• As Generation Y moves into the workforce, how will their communication habits change? How about ours? (I work with several talented ones)
  • Will Generation Y, who is accustomed to Facebook Applications, Google Docs, Rich internet application interfaces, and advanced web technology (all public) be shocked to find out how bad your enterprise software is?
  • How will companies adapt and changes their corporate policies to meet this change?
  • These are questions that need to be considered as well by learning professionals who still think that Level 1 elearning is an appropriate means to "train" their staff. This was touched upon in the comments section of the post:

    Elliott Ng June 22nd, 2008 6:48 am

    The questions this raise for me are:

    1. What can we Gen X and older learn from Gen Y and Millennials? In terms of social media?

    2. What assumptions do we have about Gen Y and Millennials that are wrong but we don’t know it?

    3. What do we have to teach in order to get the most out of our Gen Y and Millennial people?

    Cool post.

    jeremiah_owyang June 22nd, 2008 6:55 am


    What I’ve learned about Generation Y is that because they are digital natives, they know how to learn. They can figure it out on their own, you just need to provide them direction and let them bump into a few walls to get experience.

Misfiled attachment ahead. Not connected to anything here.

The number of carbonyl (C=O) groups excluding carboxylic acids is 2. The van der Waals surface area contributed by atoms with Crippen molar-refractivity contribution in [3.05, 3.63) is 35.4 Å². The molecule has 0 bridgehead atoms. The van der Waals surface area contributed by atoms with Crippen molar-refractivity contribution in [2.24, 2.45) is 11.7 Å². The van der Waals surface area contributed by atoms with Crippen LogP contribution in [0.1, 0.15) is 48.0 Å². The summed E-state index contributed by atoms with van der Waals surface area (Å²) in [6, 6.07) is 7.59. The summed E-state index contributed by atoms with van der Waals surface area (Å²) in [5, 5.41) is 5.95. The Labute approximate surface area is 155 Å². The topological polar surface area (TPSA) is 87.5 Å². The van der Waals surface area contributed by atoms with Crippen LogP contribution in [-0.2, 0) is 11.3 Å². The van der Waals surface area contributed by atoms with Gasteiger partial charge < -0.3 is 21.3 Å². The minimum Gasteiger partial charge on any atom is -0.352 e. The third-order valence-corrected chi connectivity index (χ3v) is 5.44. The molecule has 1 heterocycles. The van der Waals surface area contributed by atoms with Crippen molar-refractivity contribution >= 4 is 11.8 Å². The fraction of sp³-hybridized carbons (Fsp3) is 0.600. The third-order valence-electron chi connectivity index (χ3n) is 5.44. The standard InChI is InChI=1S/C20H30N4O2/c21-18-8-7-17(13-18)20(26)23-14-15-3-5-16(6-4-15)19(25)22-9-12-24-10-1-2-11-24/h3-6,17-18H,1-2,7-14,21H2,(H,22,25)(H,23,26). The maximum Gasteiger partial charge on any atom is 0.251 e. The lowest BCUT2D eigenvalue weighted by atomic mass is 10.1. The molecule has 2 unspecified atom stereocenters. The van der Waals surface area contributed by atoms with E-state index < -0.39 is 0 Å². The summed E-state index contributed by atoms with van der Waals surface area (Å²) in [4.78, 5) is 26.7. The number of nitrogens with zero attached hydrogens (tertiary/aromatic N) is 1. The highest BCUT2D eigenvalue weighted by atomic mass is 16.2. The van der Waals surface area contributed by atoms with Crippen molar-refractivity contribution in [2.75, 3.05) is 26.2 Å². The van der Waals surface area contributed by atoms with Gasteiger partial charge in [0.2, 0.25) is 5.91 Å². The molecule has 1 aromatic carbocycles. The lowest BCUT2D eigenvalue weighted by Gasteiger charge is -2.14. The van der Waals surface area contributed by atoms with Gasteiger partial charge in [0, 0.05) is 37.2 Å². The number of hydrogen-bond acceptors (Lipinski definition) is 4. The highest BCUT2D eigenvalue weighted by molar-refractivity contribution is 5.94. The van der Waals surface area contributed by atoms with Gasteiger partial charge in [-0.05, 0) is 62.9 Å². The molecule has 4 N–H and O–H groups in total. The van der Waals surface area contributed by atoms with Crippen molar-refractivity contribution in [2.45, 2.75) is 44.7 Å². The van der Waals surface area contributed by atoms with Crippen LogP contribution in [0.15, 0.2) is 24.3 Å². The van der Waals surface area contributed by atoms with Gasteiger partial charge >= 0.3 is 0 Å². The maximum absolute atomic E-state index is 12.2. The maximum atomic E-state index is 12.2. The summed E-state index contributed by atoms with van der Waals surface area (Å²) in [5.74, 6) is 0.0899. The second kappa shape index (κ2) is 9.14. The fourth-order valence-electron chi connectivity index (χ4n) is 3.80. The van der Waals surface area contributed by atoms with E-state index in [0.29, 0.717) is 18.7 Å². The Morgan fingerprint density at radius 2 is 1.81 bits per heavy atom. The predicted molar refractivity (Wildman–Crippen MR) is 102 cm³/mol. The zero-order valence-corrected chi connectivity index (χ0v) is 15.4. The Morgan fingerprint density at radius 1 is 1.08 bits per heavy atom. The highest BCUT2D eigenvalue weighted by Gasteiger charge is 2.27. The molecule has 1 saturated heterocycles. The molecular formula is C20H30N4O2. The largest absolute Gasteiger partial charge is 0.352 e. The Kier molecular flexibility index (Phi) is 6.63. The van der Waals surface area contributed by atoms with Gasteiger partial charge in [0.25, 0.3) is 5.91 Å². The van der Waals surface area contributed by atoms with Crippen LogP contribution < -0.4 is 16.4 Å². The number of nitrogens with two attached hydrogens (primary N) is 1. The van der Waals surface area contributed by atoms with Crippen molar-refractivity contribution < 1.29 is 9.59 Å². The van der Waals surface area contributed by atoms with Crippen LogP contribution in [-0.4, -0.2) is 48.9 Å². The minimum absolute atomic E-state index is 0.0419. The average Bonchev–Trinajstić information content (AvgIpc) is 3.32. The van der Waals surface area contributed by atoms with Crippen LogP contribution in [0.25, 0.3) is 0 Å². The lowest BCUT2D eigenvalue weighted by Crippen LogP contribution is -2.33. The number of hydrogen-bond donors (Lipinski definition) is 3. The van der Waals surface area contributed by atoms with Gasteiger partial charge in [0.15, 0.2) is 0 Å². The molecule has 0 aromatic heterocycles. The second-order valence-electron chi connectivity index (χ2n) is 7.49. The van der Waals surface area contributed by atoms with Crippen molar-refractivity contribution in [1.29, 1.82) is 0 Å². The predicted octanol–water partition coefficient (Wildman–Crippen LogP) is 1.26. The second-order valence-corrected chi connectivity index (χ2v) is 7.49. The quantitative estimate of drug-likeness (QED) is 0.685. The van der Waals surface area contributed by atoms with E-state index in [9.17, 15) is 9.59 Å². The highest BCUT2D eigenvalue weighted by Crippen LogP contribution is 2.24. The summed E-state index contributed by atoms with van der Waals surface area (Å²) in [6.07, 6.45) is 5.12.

Jeremiah's comment that company's need to "let them bump into a few walls to get experience" leads me to wonder whether they will be permitted that leeway during these tough economic times. Tags: ,,

    Thursday, June 19, 2008

    Free Experiential Learning Webinar

    Learned about this through the Instructional Technology Forum post by Christine Nickel of Regent University:

    Want to know more about how you can use experiential learning in you traditional, technology-enhanced or online courses? Then plan to attend a free webinar brought to you by Wimba’s Distinguished Lecture Series.

    Instructional designers Robert Fitkin and Christine Nickel of Regent University will explore Kolb's model of experiential learning and its application in higher education today. Scenario Based Learning, Digital Game Based Learning, and Storytelling will be examined as practical ways to use experiential learning in the traditional, technology-enhanced or online course.

    Please mark your calendars and attend!

    When: Wednesday July 2, 2008 at 2pm EDT

    How to register:

    Remember, the webinar is free and accessible to people throughout the world.

    Tuesday, June 17, 2008

    E-mail over Essays?